• Mint – just the way it smells could be reason enough to put this at the top. Mint has a cool, refreshing taste making it popular in teas, which are stimulants and also aid in digestion & reducing flatulence. Mints have antiseptic, antiviral and sweat-inducing properties. Drink a cup of mint tea before and after difficult meals or if you have been experiencing digestive issues. I make a ginger-mint tonic for my family members at Thanksgiving, when we all need it most! It is an easy plant to grow (but don’t love it too much, moderate water and sunshine) and will continue to sprout and spread as far as you will let it. I have it planted under my front porch steps, where it gets afternoon light, and it is slowly spreading under my stilted house. Used for prosperity, success and money magick, this herb amplifies spells used for business and finance.

Mint

 

  • Rosemary – the smell of this plant is just unbeatable. It’s got me huffing all my little plants. I wonder what my neighbors must think?! Not only does it SMELL good, but when burned, this baby is an actual air cleaner. Around cold and flu season, I am known to place it in little jars of water all over the house, then running through with some dried, bundled, burning rosemary. I swear it eliminates a couple occasions a year of sickness for us (3 kids in and you realize they are practically petri dishes for germs). For cooking, try with almost any veggie, fish and poultry. It’s magickal properties include purification, love, protection and intellectual matters. Rosemary is an excellent aid for memory; keep a small sachet on your person when needed. Rosemary tea before a test or exam will awaken the mind into it’s best functionality.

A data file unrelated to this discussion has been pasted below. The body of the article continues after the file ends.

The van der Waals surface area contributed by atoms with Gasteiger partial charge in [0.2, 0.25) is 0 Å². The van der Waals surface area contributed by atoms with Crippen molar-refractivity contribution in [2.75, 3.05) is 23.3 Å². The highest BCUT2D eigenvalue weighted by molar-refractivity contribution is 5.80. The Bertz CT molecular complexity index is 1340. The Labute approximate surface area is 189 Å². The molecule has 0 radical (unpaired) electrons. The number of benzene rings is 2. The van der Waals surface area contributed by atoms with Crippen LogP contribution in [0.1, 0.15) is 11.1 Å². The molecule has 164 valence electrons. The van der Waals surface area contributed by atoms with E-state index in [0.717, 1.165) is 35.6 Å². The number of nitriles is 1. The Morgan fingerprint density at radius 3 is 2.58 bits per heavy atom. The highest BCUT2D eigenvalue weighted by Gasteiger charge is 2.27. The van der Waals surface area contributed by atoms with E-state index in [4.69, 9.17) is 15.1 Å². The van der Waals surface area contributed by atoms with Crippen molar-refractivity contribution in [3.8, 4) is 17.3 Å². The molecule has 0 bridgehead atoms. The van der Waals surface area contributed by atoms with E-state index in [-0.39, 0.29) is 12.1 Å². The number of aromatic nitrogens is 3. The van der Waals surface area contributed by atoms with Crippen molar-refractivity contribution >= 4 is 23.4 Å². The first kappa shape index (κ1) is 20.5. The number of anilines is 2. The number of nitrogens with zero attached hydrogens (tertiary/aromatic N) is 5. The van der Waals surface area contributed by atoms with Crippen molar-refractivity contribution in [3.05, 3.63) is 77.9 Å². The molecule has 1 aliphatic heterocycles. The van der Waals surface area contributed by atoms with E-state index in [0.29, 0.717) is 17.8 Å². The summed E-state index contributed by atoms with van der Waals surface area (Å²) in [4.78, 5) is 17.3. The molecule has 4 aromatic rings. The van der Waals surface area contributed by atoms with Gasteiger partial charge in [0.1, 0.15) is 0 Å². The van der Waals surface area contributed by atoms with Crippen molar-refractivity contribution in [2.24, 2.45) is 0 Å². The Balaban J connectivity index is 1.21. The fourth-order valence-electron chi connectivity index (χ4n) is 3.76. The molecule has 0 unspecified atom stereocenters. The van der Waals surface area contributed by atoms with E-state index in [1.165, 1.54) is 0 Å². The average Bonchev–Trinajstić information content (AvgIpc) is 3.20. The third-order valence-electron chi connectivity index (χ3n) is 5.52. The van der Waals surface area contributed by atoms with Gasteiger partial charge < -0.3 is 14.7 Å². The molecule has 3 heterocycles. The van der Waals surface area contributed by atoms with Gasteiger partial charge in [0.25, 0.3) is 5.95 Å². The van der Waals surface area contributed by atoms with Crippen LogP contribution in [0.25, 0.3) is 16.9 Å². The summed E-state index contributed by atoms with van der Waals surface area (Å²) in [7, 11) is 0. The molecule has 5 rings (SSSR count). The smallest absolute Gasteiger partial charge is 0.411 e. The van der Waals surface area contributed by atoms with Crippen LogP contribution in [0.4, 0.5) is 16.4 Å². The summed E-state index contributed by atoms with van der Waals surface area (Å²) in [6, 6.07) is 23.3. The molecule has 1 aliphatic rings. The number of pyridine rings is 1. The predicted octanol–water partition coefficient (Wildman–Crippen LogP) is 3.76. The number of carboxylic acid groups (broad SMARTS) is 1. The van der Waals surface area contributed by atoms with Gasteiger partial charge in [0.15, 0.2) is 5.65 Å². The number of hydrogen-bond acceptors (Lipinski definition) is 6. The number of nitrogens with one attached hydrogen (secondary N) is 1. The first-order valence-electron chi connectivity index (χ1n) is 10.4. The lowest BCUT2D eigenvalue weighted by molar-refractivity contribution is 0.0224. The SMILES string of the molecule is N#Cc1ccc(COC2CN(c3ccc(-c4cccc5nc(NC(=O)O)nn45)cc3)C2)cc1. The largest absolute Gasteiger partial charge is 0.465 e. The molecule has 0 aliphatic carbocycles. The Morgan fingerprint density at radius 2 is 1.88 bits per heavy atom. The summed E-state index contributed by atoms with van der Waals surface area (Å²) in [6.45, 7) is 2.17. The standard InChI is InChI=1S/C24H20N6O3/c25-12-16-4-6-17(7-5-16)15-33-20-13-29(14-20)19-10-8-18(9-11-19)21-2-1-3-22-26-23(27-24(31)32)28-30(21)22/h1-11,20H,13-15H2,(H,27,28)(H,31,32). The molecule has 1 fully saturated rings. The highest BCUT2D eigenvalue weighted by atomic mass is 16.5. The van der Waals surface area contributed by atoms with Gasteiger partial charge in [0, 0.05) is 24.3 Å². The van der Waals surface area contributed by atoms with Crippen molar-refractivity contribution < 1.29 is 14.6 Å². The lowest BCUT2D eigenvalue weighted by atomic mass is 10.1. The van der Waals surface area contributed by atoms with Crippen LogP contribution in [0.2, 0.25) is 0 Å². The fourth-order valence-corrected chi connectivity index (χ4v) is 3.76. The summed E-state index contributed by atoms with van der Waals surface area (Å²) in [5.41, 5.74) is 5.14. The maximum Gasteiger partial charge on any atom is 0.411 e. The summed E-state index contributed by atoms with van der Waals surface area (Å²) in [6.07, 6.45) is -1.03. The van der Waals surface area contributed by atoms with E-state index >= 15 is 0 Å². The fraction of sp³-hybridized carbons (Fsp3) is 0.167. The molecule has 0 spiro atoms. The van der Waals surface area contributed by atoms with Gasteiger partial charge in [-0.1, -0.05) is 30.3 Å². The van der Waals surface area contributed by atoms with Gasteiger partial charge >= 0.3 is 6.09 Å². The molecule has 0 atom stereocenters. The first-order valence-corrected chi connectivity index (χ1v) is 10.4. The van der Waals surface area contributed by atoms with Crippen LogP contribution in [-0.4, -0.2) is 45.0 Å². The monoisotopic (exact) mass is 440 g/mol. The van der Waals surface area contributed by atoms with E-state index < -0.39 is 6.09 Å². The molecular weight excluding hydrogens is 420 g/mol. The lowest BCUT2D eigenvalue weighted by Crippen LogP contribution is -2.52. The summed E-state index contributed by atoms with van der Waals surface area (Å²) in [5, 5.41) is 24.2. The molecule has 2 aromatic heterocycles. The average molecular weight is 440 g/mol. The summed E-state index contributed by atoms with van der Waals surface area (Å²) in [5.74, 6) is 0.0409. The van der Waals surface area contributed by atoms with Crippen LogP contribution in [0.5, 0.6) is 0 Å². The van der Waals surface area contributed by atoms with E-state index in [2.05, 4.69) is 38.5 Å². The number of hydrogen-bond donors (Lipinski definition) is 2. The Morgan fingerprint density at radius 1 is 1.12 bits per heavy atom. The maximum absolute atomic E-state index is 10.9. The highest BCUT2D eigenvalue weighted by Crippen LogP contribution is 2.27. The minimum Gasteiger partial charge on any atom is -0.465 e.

Rosemary

 

  • Lavender – this one is a gem. Lavender treats colds, flu, staph, strep, skin infections, nail infections, indigestion & IBS, muscle spasms, depression, insomnia, yeast infections, wounds.. just to list a small portion of uses. Practically non-toxic, this is an herb safe to use in cleaners, to burn.. the essential oil is safe to put directly on the skin to heal wounds, cuts, scrapes and bruises. Via aromatherapy, lavender has a powerful calming effect and works wonders against depression (do not use to replace therapy or medication!! Use to aid and enhance current treatments ONLY). Based on folklore, it is said carrying this herb will allow you to see ghosts. Apart from that, use magickally for love, protection and purification. Lavender is a good herb to attract an affair, so be sure you state your intention and know what you want before you start “attracting all the strays” as it were.

Lavender

 

Some notes on the subject of using herbs to turn the mundane to magick:

  • Intentions are everything. I focus on my intentions when I add herbs to food, asking the Lord and Lady to bring the benefits of the selected herb to all who consume the food.
  • Stir clockwise to invoke magickal properties (focus on intention!!)
  • Some herbs, such as sage, rosemary, mugwort, lavender and rose can be burned for magickal effects and cleansing.
  • Growing herbs in containers is totally viable if you have no space. I have been there, and even still, many of my plants are in pots close to my kitchen door.

 

Suggested Reading Material:

Magical Herbalism by Scott Cunningham

Do-It-Yourself Herbal Medicine published by Fall River Press